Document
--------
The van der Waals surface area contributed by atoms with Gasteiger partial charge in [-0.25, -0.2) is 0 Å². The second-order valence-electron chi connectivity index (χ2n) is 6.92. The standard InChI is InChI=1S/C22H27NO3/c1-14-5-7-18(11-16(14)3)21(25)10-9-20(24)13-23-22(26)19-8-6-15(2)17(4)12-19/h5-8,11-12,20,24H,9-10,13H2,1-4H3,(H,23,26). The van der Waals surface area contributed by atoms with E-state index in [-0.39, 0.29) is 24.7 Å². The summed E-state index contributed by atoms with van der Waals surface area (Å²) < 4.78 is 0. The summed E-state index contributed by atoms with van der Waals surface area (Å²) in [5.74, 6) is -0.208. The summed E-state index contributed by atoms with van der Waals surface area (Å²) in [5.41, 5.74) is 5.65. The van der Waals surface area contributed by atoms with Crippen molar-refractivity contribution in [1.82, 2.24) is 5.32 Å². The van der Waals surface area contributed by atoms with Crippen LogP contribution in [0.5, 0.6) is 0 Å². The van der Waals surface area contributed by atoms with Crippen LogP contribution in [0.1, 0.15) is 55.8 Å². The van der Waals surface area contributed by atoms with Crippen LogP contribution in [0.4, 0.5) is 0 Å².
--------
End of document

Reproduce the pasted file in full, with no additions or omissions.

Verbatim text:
The van der Waals surface area contributed by atoms with Gasteiger partial charge in [-0.25, -0.2) is 0 Å². The second-order valence-electron chi connectivity index (χ2n) is 6.92. The standard InChI is InChI=1S/C22H27NO3/c1-14-5-7-18(11-16(14)3)21(25)10-9-20(24)13-23-22(26)19-8-6-15(2)17(4)12-19/h5-8,11-12,20,24H,9-10,13H2,1-4H3,(H,23,26). The van der Waals surface area contributed by atoms with E-state index in [-0.39, 0.29) is 24.7 Å². The summed E-state index contributed by atoms with van der Waals surface area (Å²) < 4.78 is 0. The summed E-state index contributed by atoms with van der Waals surface area (Å²) in [5.74, 6) is -0.208. The summed E-state index contributed by atoms with van der Waals surface area (Å²) in [5.41, 5.74) is 5.65. The van der Waals surface area contributed by atoms with Crippen molar-refractivity contribution in [1.82, 2.24) is 5.32 Å². The van der Waals surface area contributed by atoms with Crippen LogP contribution in [0.5, 0.6) is 0 Å². The van der Waals surface area contributed by atoms with Crippen LogP contribution in [0.1, 0.15) is 55.8 Å². The van der Waals surface area contributed by atoms with Crippen LogP contribution in [0.4, 0.5) is 0 Å².